Men and Women Cite Different Reasons for the Lack of Women in Technology
Forbes recently featured two articles discussing reasons for the lack of women in technology — one from a male perspective and the other from a female perspective — that demonstrate wide gender differences in the perception of this issue. The first article, titled “The Real Reason Most Women Don’t Go Into Tech,” was written by Gene Marks, a contributing writer at Forbes and regular writer for The Washington Post. Marks sums up the problem as one of choice: that women have the resources and opportunities for tech careers available to them, but they choose careers in areas such as education, nursing, social work, and counseling because they tend to be more flexible and therefore more attractive to women who want to have children and careers.
The counterpoint article, written by Tracey Welson-Rossman, founder of TechGirlz and titled “The Real Reason Most Women Don’t Go Into Tech, According To Women,” rebukes Marks’ assertions and instead calls out the unattractive way in which technology jobs are presented to girls and women. She notes, “The facts are clear: girls think computer careers are boring, the media portrays techies as nerds and geeks, schools offer few programming or tech classes, and parents do not fully understand all the choices that tech offers for careers.” Welson-Rossman cites the work that Harvey Mudd College President Maria Klawe has done to increase the percentage of female computer science majors at her school from 10% to 40% in six years. TechGirlz has a similar goal, and Welson-Rossman notes that after just one workshop, 70% of the girls who attend have positively changed their opinions about having a career in technology.
NCWIT has many resources to promote girls’ interest in technology, including a new “Top 10 Ways Families Can Encourage Girls’ Interest in Computing” for families and “Top 10 Ways of Recruiting High School Women into Your Computing Classes” for educators.
Universities Struggle With Diversity at the Faculty and Staff Level Too
Did you know? The challenge for diversity at universities extends beyond just students: It also includes faculty and staff. A report released in late February by MIT revealed that racial minorities comprise 2% to 8% of the university’s postdoctoral fellow, academic staff, research staff, and faculty populations, while women comprise 22% to 36% of these populations. The effort was spearheaded by Ed Bertschinger, MIT’s newly established Institute and Community Equity Officer (ICEO), and the report is the result of extensive research conducted during his first 18 months of tenure. Previously, Bertschinger had headed MIT’s Department of Physics, where he carried out successful initiatives to increase the number of women and racial minorities who graduate from the department. Although MIT has done well at diversifying its undergraduate student population, with 24% racial minorities and 45% women reported, the research indicates that the university has a long way to go to boost its faculty and non-faculty research staff to similar levels.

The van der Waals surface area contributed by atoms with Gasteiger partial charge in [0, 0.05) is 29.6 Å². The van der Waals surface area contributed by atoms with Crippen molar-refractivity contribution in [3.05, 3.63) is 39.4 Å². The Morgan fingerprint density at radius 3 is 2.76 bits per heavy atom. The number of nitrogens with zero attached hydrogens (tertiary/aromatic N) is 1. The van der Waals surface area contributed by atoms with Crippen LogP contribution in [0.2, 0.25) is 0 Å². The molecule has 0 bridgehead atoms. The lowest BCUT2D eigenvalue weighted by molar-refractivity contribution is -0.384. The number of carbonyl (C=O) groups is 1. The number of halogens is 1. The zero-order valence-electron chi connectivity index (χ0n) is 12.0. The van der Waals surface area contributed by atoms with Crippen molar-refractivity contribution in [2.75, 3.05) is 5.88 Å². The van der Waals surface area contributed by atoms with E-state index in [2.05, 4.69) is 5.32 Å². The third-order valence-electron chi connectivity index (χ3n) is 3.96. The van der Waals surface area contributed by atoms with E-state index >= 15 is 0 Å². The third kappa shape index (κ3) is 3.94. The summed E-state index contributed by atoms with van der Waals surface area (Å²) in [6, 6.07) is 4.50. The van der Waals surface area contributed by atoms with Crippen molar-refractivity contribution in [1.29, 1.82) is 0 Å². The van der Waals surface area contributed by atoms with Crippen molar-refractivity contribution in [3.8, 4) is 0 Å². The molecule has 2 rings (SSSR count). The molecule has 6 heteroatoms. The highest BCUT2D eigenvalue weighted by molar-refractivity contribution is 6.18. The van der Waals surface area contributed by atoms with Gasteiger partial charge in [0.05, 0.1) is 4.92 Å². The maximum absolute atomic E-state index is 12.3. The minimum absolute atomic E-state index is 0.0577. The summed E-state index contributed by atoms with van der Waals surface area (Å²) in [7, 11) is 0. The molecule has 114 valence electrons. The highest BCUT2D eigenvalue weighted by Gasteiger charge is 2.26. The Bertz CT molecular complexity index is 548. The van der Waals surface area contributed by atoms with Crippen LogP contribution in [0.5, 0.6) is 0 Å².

One of the primary recommendations of the report is that MIT should provide implicit bias training for everyone in the MIT community, because such bias can affect every form of assessment and evaluation on campus, including student reviews of faculty teaching. NCWIT has a number of resources for assisting institutions of higher learning with increasing diversity and reducing bias, including the newly released “NCWIT Tips: 7 Tips for Conducting Inclusive Faculty Searches.” Additionally, NCWIT’s Promising Practice “Georgia Tech Mentoring Program for Faculty Advancement” offers a case study for facilitating faculty advancement through mentoring.
The Number of Female-Founded Y Combinator Startups Is Slowly Trending Upward
In advance of the recent semiannual Demo Days event put on by Y Combinator, the startup incubator of choice among tech entrepreneurs, FiveThirtyEight reviewed the organization’s statistics on the number of its seed-funded startups with at least one female founder. The winter 2015 numbers — with 23% of the companies applying and 22% of the companies funded led by a woman — represent progress over the previous batch, of which 24% of the companies that applied and 20% of the companies funded had a female founder. Overall, the FiveThirtyEight graph of the number of women-led Demo Days companies funded in relation to the number of companies that applied over the past 10 years shows an improving trend, though there is still much progress to be made. Y Combinator has demonstrated its commitment to promoting women in tech startups with its Female Founders Conference, which debuted last year and was held again in February. The event provides an opportunity for women it has funded and other leading female tech entrepreneurs to share their stories and advice on building a company with aspiring female entrepreneurs.